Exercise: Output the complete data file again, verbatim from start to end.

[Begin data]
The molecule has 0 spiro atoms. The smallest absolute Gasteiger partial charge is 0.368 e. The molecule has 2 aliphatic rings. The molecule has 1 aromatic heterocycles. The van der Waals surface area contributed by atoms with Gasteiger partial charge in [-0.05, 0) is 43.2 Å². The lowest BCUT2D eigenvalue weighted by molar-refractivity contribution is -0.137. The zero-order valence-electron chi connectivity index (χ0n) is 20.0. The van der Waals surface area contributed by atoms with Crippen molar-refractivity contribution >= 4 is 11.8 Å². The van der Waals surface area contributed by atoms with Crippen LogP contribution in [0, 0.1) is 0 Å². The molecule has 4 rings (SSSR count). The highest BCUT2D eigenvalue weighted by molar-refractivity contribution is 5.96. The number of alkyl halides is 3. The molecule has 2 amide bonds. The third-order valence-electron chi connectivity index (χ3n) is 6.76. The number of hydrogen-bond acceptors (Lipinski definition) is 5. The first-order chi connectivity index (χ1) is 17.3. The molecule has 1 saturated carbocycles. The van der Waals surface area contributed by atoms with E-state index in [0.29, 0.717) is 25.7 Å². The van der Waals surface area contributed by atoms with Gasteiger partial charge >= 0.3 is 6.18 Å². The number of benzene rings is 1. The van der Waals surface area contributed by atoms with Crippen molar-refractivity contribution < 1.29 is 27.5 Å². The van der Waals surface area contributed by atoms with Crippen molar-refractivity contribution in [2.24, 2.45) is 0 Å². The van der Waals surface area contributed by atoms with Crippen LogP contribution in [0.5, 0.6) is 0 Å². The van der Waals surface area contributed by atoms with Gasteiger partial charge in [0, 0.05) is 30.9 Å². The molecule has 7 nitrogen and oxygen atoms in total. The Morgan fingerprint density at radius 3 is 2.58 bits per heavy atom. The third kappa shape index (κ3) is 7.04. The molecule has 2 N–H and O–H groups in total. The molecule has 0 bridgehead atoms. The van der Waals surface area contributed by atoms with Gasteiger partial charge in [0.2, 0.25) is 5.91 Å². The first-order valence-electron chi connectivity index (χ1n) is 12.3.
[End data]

The molecule has 0 spiro atoms. The smallest absolute Gasteiger partial charge is 0.368 e. The molecule has 2 aliphatic rings. The molecule has 1 aromatic heterocycles. The van der Waals surface area contributed by atoms with Gasteiger partial charge in [-0.05, 0) is 43.2 Å². The lowest BCUT2D eigenvalue weighted by molar-refractivity contribution is -0.137. The zero-order valence-electron chi connectivity index (χ0n) is 20.0. The van der Waals surface area contributed by atoms with Crippen molar-refractivity contribution >= 4 is 11.8 Å². The van der Waals surface area contributed by atoms with Crippen LogP contribution in [0, 0.1) is 0 Å². The molecule has 4 rings (SSSR count). The highest BCUT2D eigenvalue weighted by molar-refractivity contribution is 5.96. The number of alkyl halides is 3. The molecule has 2 amide bonds. The third-order valence-electron chi connectivity index (χ3n) is 6.76. The number of hydrogen-bond acceptors (Lipinski definition) is 5. The first-order chi connectivity index (χ1) is 17.3. The molecule has 1 saturated carbocycles. The van der Waals surface area contributed by atoms with E-state index in [0.29, 0.717) is 25.7 Å². The van der Waals surface area contributed by atoms with Gasteiger partial charge >= 0.3 is 6.18 Å². The number of benzene rings is 1. The van der Waals surface area contributed by atoms with Crippen molar-refractivity contribution < 1.29 is 27.5 Å². The van der Waals surface area contributed by atoms with Crippen molar-refractivity contribution in [2.24, 2.45) is 0 Å². The van der Waals surface area contributed by atoms with Crippen LogP contribution in [0.5, 0.6) is 0 Å². The van der Waals surface area contributed by atoms with Gasteiger partial charge in [0, 0.05) is 30.9 Å². The molecule has 7 nitrogen and oxygen atoms in total. The Morgan fingerprint density at radius 3 is 2.58 bits per heavy atom. The third kappa shape index (κ3) is 7.04. The molecule has 2 N–H and O–H groups in total. The molecule has 0 bridgehead atoms. The van der Waals surface area contributed by atoms with Gasteiger partial charge in [0.2, 0.25) is 5.91 Å². The first-order valence-electron chi connectivity index (χ1n) is 12.3.